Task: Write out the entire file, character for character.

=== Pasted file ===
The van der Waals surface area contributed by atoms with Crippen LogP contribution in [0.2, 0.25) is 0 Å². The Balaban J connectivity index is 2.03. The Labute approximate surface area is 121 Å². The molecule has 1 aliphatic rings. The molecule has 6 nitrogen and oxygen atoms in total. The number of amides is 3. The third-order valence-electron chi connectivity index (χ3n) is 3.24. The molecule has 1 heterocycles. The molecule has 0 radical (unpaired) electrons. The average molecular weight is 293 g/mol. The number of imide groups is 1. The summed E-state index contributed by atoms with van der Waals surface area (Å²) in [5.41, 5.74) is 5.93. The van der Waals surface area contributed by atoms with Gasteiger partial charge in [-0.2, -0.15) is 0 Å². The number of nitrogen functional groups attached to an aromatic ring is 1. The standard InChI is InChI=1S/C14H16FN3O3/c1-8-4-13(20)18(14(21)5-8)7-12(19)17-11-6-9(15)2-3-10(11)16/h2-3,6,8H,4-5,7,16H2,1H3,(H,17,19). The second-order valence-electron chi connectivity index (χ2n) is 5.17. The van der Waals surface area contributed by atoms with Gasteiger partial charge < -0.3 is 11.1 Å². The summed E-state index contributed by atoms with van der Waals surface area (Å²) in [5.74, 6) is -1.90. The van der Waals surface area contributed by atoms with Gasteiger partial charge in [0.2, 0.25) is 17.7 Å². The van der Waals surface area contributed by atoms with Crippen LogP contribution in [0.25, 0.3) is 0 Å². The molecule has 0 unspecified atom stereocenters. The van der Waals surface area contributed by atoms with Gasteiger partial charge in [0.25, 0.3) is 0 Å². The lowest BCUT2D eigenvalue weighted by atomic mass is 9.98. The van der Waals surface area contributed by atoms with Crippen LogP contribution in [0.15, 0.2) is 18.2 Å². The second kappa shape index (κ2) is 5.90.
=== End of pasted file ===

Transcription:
The van der Waals surface area contributed by atoms with Crippen LogP contribution in [0.2, 0.25) is 0 Å². The Balaban J connectivity index is 2.03. The Labute approximate surface area is 121 Å². The molecule has 1 aliphatic rings. The molecule has 6 nitrogen and oxygen atoms in total. The number of amides is 3. The third-order valence-electron chi connectivity index (χ3n) is 3.24. The molecule has 1 heterocycles. The molecule has 0 radical (unpaired) electrons. The average molecular weight is 293 g/mol. The number of imide groups is 1. The summed E-state index contributed by atoms with van der Waals surface area (Å²) in [5.41, 5.74) is 5.93. The van der Waals surface area contributed by atoms with Gasteiger partial charge in [-0.2, -0.15) is 0 Å². The number of nitrogen functional groups attached to an aromatic ring is 1. The standard InChI is InChI=1S/C14H16FN3O3/c1-8-4-13(20)18(14(21)5-8)7-12(19)17-11-6-9(15)2-3-10(11)16/h2-3,6,8H,4-5,7,16H2,1H3,(H,17,19). The second-order valence-electron chi connectivity index (χ2n) is 5.17. The van der Waals surface area contributed by atoms with Gasteiger partial charge < -0.3 is 11.1 Å². The summed E-state index contributed by atoms with van der Waals surface area (Å²) in [5.74, 6) is -1.90. The van der Waals surface area contributed by atoms with Gasteiger partial charge in [0.2, 0.25) is 17.7 Å². The van der Waals surface area contributed by atoms with Crippen LogP contribution in [0.25, 0.3) is 0 Å². The molecule has 0 unspecified atom stereocenters. The van der Waals surface area contributed by atoms with Gasteiger partial charge in [0.25, 0.3) is 0 Å². The lowest BCUT2D eigenvalue weighted by atomic mass is 9.98. The van der Waals surface area contributed by atoms with Crippen LogP contribution in [0.15, 0.2) is 18.2 Å². The second kappa shape index (κ2) is 5.90.